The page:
22.09.2017 change 22.09.2017

Vesta - the most massive asteroid under the Sun - on ice

Photo: Elizabeth Palmer & Essam Heggy; Vesta - blue highlighted are the areas where a smoother surface and increased hydrogen presence have been observed. Photo: Elizabeth Palmer & Essam Heggy; Vesta - blue highlighted are the areas where a smoother surface and increased hydrogen presence have been observed.

Under part of the surface of Vesta, the most massive asteroid in the solar system, ice is hidden, according to new research. And it is due to that ice that the surface of Vesta is unevenly covered by traces of cosmic collisions. That is worth knowing if you want to calculate the age of the surface of celestial bodies.

Astronomers who calculate the age of the surface of celestial bodies take into account its "roughness" at different scales (from centimetres to hundreds of kilometres) - how heavily it is cratered and marked with traces of smaller asteroid impacts. The more such traces of cosmic collisions, the more likely it is that the surface is older and the celestial body has drifted longer in outer space. This age estimation does not work well on objects such as the Earth, which have not only the atmosphere, but are also tectonically active. But, for example, the age of the Moon or Mars can be estimated by analysing their craters and traces of cosmic crumbs.


However, it appears that one must be careful when estimating age. An example is Vesta - an asteroid whose different parts are rough to a varying extent. Part of the asteroid is smoother - its roughness is in the order of centimetres and decimetres. Studies have shown that this may be related to ice, which is probably hidden under the surface of the asteroid. Probably it is the ice that makes the traces of cosmic collisions look different. Research has shown that the presence of water (in this case frozen) on asteroids is nothing special. This is the conclusion of the study by Elizabeth Palmer and the team. The results have been published in "Nature Communications" (http://nature.com/articles/doi:10.1038/s41467-017-00434-6). Co-author of the publication is Prof. Włodek Kofman from the French institute IPAG (CNRS) and the Warsaw Space Research Centre of the Polish Academy of Sciences.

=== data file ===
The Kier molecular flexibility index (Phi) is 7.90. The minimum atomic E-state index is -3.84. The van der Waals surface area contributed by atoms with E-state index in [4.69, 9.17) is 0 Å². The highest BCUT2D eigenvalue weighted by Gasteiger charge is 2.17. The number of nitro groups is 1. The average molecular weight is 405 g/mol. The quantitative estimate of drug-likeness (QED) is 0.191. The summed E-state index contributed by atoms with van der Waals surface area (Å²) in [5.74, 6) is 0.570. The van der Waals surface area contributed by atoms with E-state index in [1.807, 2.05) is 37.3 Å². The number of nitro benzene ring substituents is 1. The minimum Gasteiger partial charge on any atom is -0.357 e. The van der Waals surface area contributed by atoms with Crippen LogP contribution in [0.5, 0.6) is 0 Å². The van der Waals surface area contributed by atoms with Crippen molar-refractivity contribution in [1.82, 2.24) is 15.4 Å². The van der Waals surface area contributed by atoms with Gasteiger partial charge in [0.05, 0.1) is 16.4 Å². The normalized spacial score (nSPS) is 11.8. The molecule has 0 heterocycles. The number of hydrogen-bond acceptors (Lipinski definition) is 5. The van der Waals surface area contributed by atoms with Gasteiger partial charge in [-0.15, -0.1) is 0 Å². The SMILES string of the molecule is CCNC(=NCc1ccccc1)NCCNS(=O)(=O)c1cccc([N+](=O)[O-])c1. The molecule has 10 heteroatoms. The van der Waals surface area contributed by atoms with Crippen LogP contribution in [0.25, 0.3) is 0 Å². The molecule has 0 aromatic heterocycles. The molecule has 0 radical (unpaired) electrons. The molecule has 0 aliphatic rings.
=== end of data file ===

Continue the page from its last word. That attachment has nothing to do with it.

Vesta is the most massive asteroid in the belt between Mars and Jupiter. Its average diameter (Vesta is not spherical, but rather ellipsoidal) is about 525 km (6 times less than the Moon\'s diameter). The asteroid core is composed iron and nickel, and on the surface there is a basalt regolith (loose, weathered rock). Vesta was studied by the NASA Dawn mission, which orbited Vesta in 2011-2012. These data were used by the authors of the publication in Nature Communications.


Prof. Włodek Kofman said in an interview with PAP that neutron and gamma spectroscopy allowed to determine the elemental composition of the asteroid to the depth of one meter. It has been shown that hydrogen is present below part of the asteroid surface. "It is probably ice" - said Prof. Kofman. The recently published study suggests that smoother surface is associated with the presence of larger amounts of hydrogen. "The presence of ice could have transformed the surface of the celestial body" - commented the researcher. He explained that under the influence of collisions with other asteroids or cosmic crumbs, the ice under the surface melts. It flows to the surface and changes the appearance of the surface of the asteroid (makes it smoother). Then the water crystallizes again under the surface, or it changes into steam and escapes from Vesta.


Professor Kofman explained that asteroid research may answer the question of where the water on Earth came from. "There are hypotheses that water - our source of life - came from asteroids" - said the scientist. He added that asteroid research may also help understand how the Solar System was formed and how it will change. Scientists also want to know the mineralogical composition of asteroids so that they can use these resources in the future. Researchers can also, based on research, prepare better simulations of asteroid motion. They also want to learn more about how to protect Earth from accidental collisions with asteroids in the future.


West aspires to the title of the largest asteroid in the solar system. However, there are a few "buts". The largest and most massive object in the asteroid belt is Ceres (950 km diameter). But - formally - it is not an asteroid, but a dwarf planet. However, in the solar system, Vesta is undoubtedly an asteroid with the greatest mass (about 2.5x10^20 kg). The asteroid Pallas is less massive. As for dimensions, the two objects are neck and neck. However, they have rather irregular shapes, so the answer to the question of which of them is bigger is not quite obvious.

PAP - Science and Scholarship in Poland, Ludwika Tomala

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